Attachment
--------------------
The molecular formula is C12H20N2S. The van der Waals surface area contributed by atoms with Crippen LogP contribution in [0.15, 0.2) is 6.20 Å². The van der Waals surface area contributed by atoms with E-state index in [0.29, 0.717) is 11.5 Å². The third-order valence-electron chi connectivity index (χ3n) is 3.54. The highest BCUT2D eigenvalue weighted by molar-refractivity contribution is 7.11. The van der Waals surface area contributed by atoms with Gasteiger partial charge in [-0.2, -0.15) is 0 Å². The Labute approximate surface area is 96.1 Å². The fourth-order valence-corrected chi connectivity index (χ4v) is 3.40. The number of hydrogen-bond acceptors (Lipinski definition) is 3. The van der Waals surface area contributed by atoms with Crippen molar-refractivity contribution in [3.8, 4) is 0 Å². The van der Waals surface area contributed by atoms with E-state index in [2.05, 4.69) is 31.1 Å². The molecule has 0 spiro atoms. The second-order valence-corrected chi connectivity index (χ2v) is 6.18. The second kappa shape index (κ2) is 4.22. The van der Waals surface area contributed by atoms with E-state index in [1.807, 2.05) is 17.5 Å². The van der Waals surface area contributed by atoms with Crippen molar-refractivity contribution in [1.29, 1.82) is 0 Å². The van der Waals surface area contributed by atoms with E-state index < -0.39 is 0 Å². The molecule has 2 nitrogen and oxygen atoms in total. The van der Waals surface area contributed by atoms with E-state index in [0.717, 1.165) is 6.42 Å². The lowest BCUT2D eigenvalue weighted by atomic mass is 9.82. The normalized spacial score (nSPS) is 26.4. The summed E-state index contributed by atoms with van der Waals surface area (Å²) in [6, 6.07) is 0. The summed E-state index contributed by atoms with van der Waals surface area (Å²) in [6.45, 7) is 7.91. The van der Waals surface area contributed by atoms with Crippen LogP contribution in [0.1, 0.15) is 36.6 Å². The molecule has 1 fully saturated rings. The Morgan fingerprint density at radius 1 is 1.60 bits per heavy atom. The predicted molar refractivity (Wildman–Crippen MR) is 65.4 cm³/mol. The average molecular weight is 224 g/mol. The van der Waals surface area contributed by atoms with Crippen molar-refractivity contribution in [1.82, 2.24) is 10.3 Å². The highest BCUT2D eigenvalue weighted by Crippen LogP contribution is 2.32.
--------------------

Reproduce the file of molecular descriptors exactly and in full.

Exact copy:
The molecular formula is C12H20N2S. The van der Waals surface area contributed by atoms with Crippen LogP contribution in [0.15, 0.2) is 6.20 Å². The van der Waals surface area contributed by atoms with E-state index in [0.29, 0.717) is 11.5 Å². The third-order valence-electron chi connectivity index (χ3n) is 3.54. The highest BCUT2D eigenvalue weighted by molar-refractivity contribution is 7.11. The van der Waals surface area contributed by atoms with Gasteiger partial charge in [-0.2, -0.15) is 0 Å². The Labute approximate surface area is 96.1 Å². The fourth-order valence-corrected chi connectivity index (χ4v) is 3.40. The number of hydrogen-bond acceptors (Lipinski definition) is 3. The van der Waals surface area contributed by atoms with Crippen molar-refractivity contribution in [3.8, 4) is 0 Å². The van der Waals surface area contributed by atoms with E-state index in [2.05, 4.69) is 31.1 Å². The molecule has 0 spiro atoms. The second-order valence-corrected chi connectivity index (χ2v) is 6.18. The second kappa shape index (κ2) is 4.22. The van der Waals surface area contributed by atoms with E-state index in [1.807, 2.05) is 17.5 Å². The van der Waals surface area contributed by atoms with Crippen molar-refractivity contribution in [1.29, 1.82) is 0 Å². The van der Waals surface area contributed by atoms with E-state index < -0.39 is 0 Å². The molecule has 2 nitrogen and oxygen atoms in total. The van der Waals surface area contributed by atoms with E-state index in [0.717, 1.165) is 6.42 Å². The lowest BCUT2D eigenvalue weighted by atomic mass is 9.82. The normalized spacial score (nSPS) is 26.4. The summed E-state index contributed by atoms with van der Waals surface area (Å²) in [6, 6.07) is 0. The summed E-state index contributed by atoms with van der Waals surface area (Å²) in [6.45, 7) is 7.91. The van der Waals surface area contributed by atoms with Crippen LogP contribution in [0.1, 0.15) is 36.6 Å². The molecule has 1 fully saturated rings. The Morgan fingerprint density at radius 1 is 1.60 bits per heavy atom. The predicted molar refractivity (Wildman–Crippen MR) is 65.4 cm³/mol. The average molecular weight is 224 g/mol. The van der Waals surface area contributed by atoms with Crippen molar-refractivity contribution in [1.82, 2.24) is 10.3 Å². The highest BCUT2D eigenvalue weighted by Crippen LogP contribution is 2.32.